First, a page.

HUNTER artist Megan Adams remembers the event as much more than a concert, but an insight into a musician's family life "that took my breath away".
It also inspired her latest Archibald Prize entry.
Adams, raised in Maitland and now residing in Lambton, was living in Darwin when she saw Aboriginal singer-songwriter Gawurra perform.
"It was the most moving experience," Adams said.
"His music inspired me for starters, but he had been away from home working on his music career and hadn't seen members of his family for a long while.
"They turned up at the concert and called out to him from the audience and it obviously meant so much to him ... in between songs he would talk to them and it was bringing him to tears.
"It was so personal ... so incredibly moving."
Afterwards Adams, 32, went backstage and asked if he would be her next painting subject.
She was inspired to take her art in a new direction. Her previous Archibald entries - of former AFL player Adam Goodes and NRL coach Wayne Bennett AM - have incorporated bold colours, but Gawurra is a far more moody work.
"I've painted him in blue, with his face flowing into clouds ... it's certainly different to anything I've done before," she said.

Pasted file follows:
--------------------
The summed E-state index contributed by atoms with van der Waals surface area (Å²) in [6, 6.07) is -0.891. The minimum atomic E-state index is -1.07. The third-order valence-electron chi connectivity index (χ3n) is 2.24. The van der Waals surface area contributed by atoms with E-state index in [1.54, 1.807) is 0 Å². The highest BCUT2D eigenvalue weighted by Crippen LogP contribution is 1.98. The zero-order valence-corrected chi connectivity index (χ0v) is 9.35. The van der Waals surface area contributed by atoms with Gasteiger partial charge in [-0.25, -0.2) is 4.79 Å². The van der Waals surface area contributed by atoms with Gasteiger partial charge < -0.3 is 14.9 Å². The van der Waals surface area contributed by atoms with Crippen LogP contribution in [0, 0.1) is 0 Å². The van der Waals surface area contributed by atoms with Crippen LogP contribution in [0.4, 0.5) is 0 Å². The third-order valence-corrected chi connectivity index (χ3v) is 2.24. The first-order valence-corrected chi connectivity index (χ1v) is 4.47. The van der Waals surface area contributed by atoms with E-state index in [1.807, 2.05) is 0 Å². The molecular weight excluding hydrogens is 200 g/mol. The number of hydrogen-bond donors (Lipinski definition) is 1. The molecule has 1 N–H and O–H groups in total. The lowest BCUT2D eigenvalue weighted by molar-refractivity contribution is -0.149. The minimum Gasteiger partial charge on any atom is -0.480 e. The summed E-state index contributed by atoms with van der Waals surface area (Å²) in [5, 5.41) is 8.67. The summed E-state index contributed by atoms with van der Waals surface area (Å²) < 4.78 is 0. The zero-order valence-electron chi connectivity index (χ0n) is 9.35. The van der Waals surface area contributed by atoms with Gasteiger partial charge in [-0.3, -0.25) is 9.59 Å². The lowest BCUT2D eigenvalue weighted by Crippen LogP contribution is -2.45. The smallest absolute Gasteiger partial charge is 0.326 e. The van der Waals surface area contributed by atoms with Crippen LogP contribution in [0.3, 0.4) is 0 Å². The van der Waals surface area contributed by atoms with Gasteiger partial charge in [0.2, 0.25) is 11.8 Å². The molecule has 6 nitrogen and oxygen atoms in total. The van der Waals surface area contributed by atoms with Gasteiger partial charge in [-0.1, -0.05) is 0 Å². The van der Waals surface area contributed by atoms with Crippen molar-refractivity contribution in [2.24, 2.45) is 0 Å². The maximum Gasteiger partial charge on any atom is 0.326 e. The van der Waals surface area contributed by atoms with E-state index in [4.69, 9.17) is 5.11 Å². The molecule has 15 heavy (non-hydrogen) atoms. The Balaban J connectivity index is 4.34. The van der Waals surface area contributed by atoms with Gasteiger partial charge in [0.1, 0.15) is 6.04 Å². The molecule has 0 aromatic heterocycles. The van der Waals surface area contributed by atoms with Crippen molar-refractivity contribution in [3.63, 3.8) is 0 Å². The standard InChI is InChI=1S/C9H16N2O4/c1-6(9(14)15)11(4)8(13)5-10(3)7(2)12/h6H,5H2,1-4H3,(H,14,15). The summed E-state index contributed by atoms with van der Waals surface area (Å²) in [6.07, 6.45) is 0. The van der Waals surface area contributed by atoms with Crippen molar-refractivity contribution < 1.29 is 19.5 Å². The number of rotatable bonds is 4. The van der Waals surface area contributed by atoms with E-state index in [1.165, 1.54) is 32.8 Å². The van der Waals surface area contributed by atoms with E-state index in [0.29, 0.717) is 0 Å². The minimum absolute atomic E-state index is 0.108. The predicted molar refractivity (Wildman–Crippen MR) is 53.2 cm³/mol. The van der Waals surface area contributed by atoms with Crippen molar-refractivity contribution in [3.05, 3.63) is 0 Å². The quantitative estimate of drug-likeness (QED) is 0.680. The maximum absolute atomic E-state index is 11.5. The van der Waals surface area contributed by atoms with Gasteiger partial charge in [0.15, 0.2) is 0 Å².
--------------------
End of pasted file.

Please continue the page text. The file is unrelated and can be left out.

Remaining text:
"I like the fact that there are layers to this painting. The blue represent sadness that he's away from home, the clouds suggesting that while he might be away, his mind is still on home and family. I've added a sunset over the ocean at Milingimbi Island where Gawurra was born as well."
She said she was proud of the final result.
"With any portrait you're trying to capture the character, to do your subject justice. I found Gawurra such an interesting, layered person, that it meant I really wanted the painting to work out well.
"He's so well spoken and has achieved so much from a small beginning."
Gawurra has won the Northern Territory Song of the Year's pop category and four NIMA Awards plus received an ARIA nomination.
Adams said it had been a gamble to move in such a different direction.
"But I'm no Ben Quilty," she said. "I'm still developing as an artist and to some extent I can do what I want.
"For better known artists - like Ben Quilty, for example - they would be risking so much more if they suddenly went off in a new direction and risked alienating their fanbase."
Adams will enter her work in the Archibald Prize on April 1.
Finalists are announced on April 30 and the winner on May 8.
She has listed it on her website for $10,000, with 10 per cent of the proceeds going towards GO Foundation, which provides scholarships to Indigenous students.
Prints of the image are available.
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